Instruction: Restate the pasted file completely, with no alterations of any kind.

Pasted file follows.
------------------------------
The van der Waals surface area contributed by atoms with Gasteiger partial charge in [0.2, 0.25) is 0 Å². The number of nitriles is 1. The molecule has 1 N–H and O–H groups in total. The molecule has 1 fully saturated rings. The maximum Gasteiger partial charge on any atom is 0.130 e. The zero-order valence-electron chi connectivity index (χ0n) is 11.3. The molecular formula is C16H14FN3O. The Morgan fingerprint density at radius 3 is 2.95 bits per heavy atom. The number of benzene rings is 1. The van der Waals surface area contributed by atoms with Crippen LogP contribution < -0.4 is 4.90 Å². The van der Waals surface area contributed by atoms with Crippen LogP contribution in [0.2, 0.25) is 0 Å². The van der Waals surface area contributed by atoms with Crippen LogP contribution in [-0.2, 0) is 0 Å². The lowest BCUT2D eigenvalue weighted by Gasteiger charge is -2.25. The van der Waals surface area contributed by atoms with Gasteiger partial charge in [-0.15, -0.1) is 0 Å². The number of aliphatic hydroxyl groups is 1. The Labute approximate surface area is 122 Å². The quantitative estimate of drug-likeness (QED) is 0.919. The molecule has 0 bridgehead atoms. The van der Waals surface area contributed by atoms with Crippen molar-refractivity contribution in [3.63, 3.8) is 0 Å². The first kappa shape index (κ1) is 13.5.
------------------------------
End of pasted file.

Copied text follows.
The van der Waals surface area contributed by atoms with Gasteiger partial charge in [0.2, 0.25) is 0 Å². The number of nitriles is 1. The molecule has 1 N–H and O–H groups in total. The molecule has 1 fully saturated rings. The maximum Gasteiger partial charge on any atom is 0.130 e. The zero-order valence-electron chi connectivity index (χ0n) is 11.3. The molecular formula is C16H14FN3O. The Morgan fingerprint density at radius 3 is 2.95 bits per heavy atom. The number of benzene rings is 1. The van der Waals surface area contributed by atoms with Crippen LogP contribution < -0.4 is 4.90 Å². The van der Waals surface area contributed by atoms with Crippen LogP contribution in [0.2, 0.25) is 0 Å². The van der Waals surface area contributed by atoms with Crippen LogP contribution in [-0.2, 0) is 0 Å². The lowest BCUT2D eigenvalue weighted by Gasteiger charge is -2.25. The van der Waals surface area contributed by atoms with Gasteiger partial charge in [-0.15, -0.1) is 0 Å². The number of aliphatic hydroxyl groups is 1. The Labute approximate surface area is 122 Å². The quantitative estimate of drug-likeness (QED) is 0.919. The molecule has 0 bridgehead atoms. The van der Waals surface area contributed by atoms with Crippen molar-refractivity contribution in [3.63, 3.8) is 0 Å². The first kappa shape index (κ1) is 13.5.